Alda Crushes It

As editor of Cerebrum, the online neuroscience journal for The Dana Foundation, a primary function of my role is to invite some of the world’s top neuroscientists to write articles (with citations) to explain the latest developments in their specialty areas to lay readers. If they agree to the assignment, I encourage them to use conversational language, anecdotes, storytelling, and their own voice in communicating what are often complex and hard-to-explain topics: tau protein, grid cells, circadian rhythm, and stem cells—to name just a few. Sometimes they get it; more often they do not. Continue reading

Children’s Mental Health Awareness: OCD

Sunday, May 3rd to Saturday, May 9th is “Children’s Mental Health Awareness Week,” a national effort to raise awareness about the mental health needs of America’s youth. With obsessive compulsive disorder (OCD) affecting an estimated 2.2 million American adults, the condition first surfaces during childhood or early adolescence. To learn more about OCD, we spoke with expert Judy Rapoport, M.D., who is chief of the child psychiatry branch at the National Institute of Mental Health and a Dana Alliance member.

It’s not uncommon to hear someone casually say they “have OCD” because they like to keep things organized in a certain way or follow some sort of ritual every day. What is the real distinction between someone who is particular and someone who is diagnosed with OCD?

rapoport headshotPeople diagnosed with OCD have habits or thoughts that significantly interfere with their functioning. For example, one patient may spend so much time, carrying out some other ritual that they are unable to go to work. Others are so preoccupied that they have an illness or that they have hurt someone that they can think or talk about little else. This is an important question, however, because there is a “dimension” of OCD, and there are some people whose habits are on the borderline of a disorder but they, and those around them, can manage with them. Continue reading

New Podcast: Dementia Decoded

dementiadecoded

Starting last week (April 23), the New York Academy of Sciences began airing weekly episodes of the new podcast series, Dementia Decoded. Sponsored by the Dana Foundation, the five-part program aims to educate the public on topics such as the history of Alzheimer’s disease, prevention, risk reduction, diagnosis, and care. The episodes also feature different specialists in the field, including our very own Dana Alliance members: Richard Mayeux, M.D., Reisa Sperling, M.D., and Rudolph Tanzi, Ph.D. (Tanzi was just acknowledged by TIME Magazine as one of the world’s top influential figures of the year for his work on finding a cure for Alzheimer’s.)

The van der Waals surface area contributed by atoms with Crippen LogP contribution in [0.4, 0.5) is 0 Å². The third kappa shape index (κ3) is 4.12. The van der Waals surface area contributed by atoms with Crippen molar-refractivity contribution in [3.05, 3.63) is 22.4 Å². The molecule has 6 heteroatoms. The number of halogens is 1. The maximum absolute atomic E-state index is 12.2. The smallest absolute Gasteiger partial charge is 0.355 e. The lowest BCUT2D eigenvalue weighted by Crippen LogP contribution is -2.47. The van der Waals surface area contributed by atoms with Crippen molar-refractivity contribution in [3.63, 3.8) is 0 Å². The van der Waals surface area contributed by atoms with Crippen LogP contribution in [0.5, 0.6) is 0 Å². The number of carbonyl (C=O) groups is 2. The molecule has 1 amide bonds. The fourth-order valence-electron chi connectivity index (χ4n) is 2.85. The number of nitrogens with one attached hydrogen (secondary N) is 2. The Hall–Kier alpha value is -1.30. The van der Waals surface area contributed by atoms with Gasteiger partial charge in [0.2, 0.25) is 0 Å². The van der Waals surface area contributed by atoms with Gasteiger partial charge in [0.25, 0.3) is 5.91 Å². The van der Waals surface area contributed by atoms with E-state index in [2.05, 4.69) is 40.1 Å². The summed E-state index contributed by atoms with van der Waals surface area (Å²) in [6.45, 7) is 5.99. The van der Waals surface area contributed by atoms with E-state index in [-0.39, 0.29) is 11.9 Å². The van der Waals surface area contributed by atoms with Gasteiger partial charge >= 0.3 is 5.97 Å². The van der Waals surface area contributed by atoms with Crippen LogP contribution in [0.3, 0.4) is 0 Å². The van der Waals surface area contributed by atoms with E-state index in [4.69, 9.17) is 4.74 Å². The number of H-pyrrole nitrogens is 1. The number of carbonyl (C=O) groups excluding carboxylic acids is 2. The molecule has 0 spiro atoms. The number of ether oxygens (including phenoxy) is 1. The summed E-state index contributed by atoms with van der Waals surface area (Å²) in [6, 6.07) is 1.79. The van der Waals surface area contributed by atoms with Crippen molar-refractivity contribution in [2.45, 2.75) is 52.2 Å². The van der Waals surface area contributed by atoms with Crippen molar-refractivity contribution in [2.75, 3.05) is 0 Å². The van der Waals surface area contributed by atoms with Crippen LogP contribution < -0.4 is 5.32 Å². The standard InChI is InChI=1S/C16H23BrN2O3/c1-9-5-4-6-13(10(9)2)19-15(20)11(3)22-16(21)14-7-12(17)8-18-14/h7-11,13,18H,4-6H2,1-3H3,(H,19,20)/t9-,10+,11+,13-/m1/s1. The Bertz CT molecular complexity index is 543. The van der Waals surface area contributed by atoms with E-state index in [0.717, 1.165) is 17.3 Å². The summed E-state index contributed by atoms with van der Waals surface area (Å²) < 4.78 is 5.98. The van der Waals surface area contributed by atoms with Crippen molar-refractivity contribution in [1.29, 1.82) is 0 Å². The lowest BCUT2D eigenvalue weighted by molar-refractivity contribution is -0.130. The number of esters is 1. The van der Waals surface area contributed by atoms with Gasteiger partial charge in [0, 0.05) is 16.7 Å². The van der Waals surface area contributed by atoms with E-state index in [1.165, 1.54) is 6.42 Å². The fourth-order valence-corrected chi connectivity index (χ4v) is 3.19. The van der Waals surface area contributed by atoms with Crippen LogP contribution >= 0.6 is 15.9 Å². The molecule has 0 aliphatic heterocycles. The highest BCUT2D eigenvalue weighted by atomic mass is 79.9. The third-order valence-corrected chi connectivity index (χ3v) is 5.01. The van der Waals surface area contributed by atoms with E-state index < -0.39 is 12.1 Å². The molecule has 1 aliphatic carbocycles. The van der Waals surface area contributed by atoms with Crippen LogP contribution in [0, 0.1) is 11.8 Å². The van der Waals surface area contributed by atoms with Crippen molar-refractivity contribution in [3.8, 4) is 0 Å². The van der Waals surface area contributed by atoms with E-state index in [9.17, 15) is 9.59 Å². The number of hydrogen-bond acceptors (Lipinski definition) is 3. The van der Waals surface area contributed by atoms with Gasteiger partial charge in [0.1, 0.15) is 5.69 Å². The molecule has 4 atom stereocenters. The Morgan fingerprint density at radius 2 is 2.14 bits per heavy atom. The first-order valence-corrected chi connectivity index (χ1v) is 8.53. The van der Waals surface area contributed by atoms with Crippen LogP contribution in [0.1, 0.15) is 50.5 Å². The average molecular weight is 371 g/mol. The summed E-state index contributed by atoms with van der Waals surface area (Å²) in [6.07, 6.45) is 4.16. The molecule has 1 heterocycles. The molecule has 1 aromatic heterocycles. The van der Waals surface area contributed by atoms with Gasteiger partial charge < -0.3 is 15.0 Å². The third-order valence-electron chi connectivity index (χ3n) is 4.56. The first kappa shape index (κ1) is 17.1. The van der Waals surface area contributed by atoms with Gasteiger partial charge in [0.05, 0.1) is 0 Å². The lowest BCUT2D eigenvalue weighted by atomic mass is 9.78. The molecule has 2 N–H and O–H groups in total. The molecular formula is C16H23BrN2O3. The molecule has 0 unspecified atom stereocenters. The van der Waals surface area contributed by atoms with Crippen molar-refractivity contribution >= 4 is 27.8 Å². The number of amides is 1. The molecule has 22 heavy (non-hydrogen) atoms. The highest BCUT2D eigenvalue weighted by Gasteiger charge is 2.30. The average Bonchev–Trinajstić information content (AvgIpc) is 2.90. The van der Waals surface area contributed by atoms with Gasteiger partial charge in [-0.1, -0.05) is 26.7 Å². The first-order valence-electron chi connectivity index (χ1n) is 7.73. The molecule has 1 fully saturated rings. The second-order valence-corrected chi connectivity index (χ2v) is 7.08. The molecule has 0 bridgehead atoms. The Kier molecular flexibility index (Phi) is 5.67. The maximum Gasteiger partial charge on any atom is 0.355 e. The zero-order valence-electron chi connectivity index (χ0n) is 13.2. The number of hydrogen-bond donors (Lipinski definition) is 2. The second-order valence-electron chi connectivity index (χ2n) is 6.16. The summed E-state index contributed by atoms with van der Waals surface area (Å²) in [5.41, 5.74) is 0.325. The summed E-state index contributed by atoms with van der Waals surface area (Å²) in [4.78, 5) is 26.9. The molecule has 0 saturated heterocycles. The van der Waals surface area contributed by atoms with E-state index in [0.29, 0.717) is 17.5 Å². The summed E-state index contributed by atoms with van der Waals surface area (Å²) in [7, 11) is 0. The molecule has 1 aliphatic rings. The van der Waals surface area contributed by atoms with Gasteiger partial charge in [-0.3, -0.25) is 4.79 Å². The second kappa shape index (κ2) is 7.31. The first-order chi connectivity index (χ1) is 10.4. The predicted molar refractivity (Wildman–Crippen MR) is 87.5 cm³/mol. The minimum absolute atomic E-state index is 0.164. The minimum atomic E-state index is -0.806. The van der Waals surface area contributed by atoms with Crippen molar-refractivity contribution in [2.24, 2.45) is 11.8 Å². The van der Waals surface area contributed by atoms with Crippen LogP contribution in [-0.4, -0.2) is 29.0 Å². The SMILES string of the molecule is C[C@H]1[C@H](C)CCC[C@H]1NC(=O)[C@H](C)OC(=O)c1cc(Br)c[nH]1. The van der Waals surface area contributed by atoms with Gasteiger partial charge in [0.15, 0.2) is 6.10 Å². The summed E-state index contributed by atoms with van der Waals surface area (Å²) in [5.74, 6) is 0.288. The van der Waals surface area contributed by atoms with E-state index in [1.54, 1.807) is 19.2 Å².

Continue reading

“TIME 100″ Recognizes Rudy Tanzi, Ph.D.

Last week, Time Magazine published its annual list of the world’s most influential pioneers. We are pleased to announce that Dana Alliance member, Rudolph Tanzi, Ph.D., has been deemed a “TIME 100” honoree for his leading research on finding a cure for Alzheimer’s disease.

Tanzi currently serves as Chair of the Cure Alzheimer’s Fund Research Consortium, Professor of Neurology at Harvard University, and director of the Genetics and Aging Research Unit at Massachusetts General Hospital, as well as head of the Alzheimer’s Genome Project.

From left, Rudy Tanzi, with Joe Perry of Aerosmith and Francis Collins of the National Institutes of Health, in a photo from the Rockstars of Science series that first ran in GQ magazine in 2009.(Geoffrey Beene Gives Back/GQ)

From left, Rudy Tanzi, with Joe Perry of Aerosmith and Francis Collins of the National Institutes of Health, in a photo from the Rockstars of Science series that first ran in GQ magazine in 2009.(Geoffrey Beene Gives Back/GQ)

Continue reading

“I Was a Child” at the Rubin Museum

The topic of a recent Brainwave event called “I Was a Child” is one that we rely on every single day: the function of memory. Bruce Eric Kaplan (also known as BEK) has been a cartoonist for The New Yorker for more than twenty years, as well as a writer for shows including “Seinfeld” and HBO’s “Girls.” Joining him on stage was Therapeutic Cognitive Neuroscience Professor Barry Gordon, M.D., to discuss the role memory plays in keeping us bound to the past.

Continue reading

Follow

Get every new post delivered to your Inbox.

Join 112 other followers

%d bloggers like this: